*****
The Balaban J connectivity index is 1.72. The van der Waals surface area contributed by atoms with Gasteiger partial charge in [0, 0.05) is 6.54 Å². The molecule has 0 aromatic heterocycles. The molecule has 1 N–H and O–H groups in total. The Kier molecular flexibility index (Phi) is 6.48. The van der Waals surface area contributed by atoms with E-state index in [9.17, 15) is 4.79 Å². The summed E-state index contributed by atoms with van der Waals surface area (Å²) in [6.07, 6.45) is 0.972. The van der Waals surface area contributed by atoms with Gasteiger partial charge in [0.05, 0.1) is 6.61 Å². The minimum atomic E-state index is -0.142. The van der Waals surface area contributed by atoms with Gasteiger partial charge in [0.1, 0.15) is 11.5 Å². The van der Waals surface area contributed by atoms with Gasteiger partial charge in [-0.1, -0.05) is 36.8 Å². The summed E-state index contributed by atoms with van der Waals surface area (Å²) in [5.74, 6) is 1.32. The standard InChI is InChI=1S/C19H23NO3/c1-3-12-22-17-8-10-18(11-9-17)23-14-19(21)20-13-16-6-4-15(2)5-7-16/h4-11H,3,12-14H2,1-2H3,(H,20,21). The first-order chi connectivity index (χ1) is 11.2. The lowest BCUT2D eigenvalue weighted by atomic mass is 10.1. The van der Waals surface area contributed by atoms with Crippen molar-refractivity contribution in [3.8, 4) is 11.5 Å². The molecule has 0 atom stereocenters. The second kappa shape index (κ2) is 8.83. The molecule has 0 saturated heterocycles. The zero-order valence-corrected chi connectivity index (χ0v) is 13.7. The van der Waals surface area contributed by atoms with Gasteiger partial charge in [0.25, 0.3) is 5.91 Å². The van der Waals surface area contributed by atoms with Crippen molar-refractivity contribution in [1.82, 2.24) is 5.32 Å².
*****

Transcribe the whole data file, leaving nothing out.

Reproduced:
The Balaban J connectivity index is 1.72. The van der Waals surface area contributed by atoms with Gasteiger partial charge in [0, 0.05) is 6.54 Å². The molecule has 0 aromatic heterocycles. The molecule has 1 N–H and O–H groups in total. The Kier molecular flexibility index (Phi) is 6.48. The van der Waals surface area contributed by atoms with E-state index in [9.17, 15) is 4.79 Å². The summed E-state index contributed by atoms with van der Waals surface area (Å²) in [6.07, 6.45) is 0.972. The van der Waals surface area contributed by atoms with Gasteiger partial charge in [0.05, 0.1) is 6.61 Å². The minimum atomic E-state index is -0.142. The van der Waals surface area contributed by atoms with Gasteiger partial charge in [0.1, 0.15) is 11.5 Å². The van der Waals surface area contributed by atoms with Gasteiger partial charge in [-0.1, -0.05) is 36.8 Å². The summed E-state index contributed by atoms with van der Waals surface area (Å²) in [5.74, 6) is 1.32. The standard InChI is InChI=1S/C19H23NO3/c1-3-12-22-17-8-10-18(11-9-17)23-14-19(21)20-13-16-6-4-15(2)5-7-16/h4-11H,3,12-14H2,1-2H3,(H,20,21). The first-order chi connectivity index (χ1) is 11.2. The lowest BCUT2D eigenvalue weighted by atomic mass is 10.1. The van der Waals surface area contributed by atoms with Crippen molar-refractivity contribution in [3.8, 4) is 11.5 Å². The molecule has 0 atom stereocenters. The second kappa shape index (κ2) is 8.83. The molecule has 0 saturated heterocycles. The zero-order valence-corrected chi connectivity index (χ0v) is 13.7. The van der Waals surface area contributed by atoms with Gasteiger partial charge in [0.25, 0.3) is 5.91 Å². The van der Waals surface area contributed by atoms with Crippen molar-refractivity contribution in [1.82, 2.24) is 5.32 Å².